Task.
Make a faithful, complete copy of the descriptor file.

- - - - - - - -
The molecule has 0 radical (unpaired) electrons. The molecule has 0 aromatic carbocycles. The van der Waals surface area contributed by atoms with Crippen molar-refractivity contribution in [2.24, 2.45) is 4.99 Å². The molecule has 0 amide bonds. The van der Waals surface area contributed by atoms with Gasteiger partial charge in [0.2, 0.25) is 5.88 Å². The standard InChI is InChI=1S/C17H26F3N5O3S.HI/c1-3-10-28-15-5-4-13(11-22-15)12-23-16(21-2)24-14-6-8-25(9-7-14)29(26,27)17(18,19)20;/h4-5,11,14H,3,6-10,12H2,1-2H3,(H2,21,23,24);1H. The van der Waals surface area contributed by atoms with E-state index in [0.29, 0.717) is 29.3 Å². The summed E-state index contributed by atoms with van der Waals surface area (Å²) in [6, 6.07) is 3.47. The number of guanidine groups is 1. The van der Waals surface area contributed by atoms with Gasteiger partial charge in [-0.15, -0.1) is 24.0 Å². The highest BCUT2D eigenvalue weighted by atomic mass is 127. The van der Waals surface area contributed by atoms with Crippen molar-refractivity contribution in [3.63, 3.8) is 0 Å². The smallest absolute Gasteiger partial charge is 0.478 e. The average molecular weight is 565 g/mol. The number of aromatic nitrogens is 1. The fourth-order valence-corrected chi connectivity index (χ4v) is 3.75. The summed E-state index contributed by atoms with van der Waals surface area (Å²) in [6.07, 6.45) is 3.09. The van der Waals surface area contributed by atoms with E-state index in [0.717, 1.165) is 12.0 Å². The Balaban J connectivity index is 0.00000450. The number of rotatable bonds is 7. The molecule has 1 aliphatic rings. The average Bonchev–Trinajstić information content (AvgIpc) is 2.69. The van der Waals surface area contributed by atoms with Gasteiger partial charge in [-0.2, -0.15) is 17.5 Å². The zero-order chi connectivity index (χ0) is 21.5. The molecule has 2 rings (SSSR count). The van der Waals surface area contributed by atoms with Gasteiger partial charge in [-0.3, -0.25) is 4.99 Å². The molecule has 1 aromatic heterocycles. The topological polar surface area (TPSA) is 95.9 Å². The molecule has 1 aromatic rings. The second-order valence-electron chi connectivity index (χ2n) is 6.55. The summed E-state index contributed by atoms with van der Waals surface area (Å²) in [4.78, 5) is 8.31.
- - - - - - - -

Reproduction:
The molecule has 0 radical (unpaired) electrons. The molecule has 0 aromatic carbocycles. The van der Waals surface area contributed by atoms with Crippen molar-refractivity contribution in [2.24, 2.45) is 4.99 Å². The molecule has 0 amide bonds. The van der Waals surface area contributed by atoms with Gasteiger partial charge in [0.2, 0.25) is 5.88 Å². The standard InChI is InChI=1S/C17H26F3N5O3S.HI/c1-3-10-28-15-5-4-13(11-22-15)12-23-16(21-2)24-14-6-8-25(9-7-14)29(26,27)17(18,19)20;/h4-5,11,14H,3,6-10,12H2,1-2H3,(H2,21,23,24);1H. The van der Waals surface area contributed by atoms with E-state index in [0.29, 0.717) is 29.3 Å². The summed E-state index contributed by atoms with van der Waals surface area (Å²) in [6, 6.07) is 3.47. The number of guanidine groups is 1. The van der Waals surface area contributed by atoms with Gasteiger partial charge in [-0.15, -0.1) is 24.0 Å². The highest BCUT2D eigenvalue weighted by atomic mass is 127. The van der Waals surface area contributed by atoms with Crippen molar-refractivity contribution in [3.63, 3.8) is 0 Å². The smallest absolute Gasteiger partial charge is 0.478 e. The average molecular weight is 565 g/mol. The number of aromatic nitrogens is 1. The fourth-order valence-corrected chi connectivity index (χ4v) is 3.75. The summed E-state index contributed by atoms with van der Waals surface area (Å²) in [6.07, 6.45) is 3.09. The van der Waals surface area contributed by atoms with E-state index in [0.717, 1.165) is 12.0 Å². The Balaban J connectivity index is 0.00000450. The number of rotatable bonds is 7. The molecule has 1 aliphatic rings. The average Bonchev–Trinajstić information content (AvgIpc) is 2.69. The van der Waals surface area contributed by atoms with Gasteiger partial charge in [-0.2, -0.15) is 17.5 Å². The zero-order chi connectivity index (χ0) is 21.5. The molecule has 2 rings (SSSR count). The van der Waals surface area contributed by atoms with Gasteiger partial charge in [-0.3, -0.25) is 4.99 Å². The molecule has 1 aromatic heterocycles. The topological polar surface area (TPSA) is 95.9 Å². The molecule has 1 aromatic rings. The second-order valence-electron chi connectivity index (χ2n) is 6.55. The summed E-state index contributed by atoms with van der Waals surface area (Å²) in [4.78, 5) is 8.31.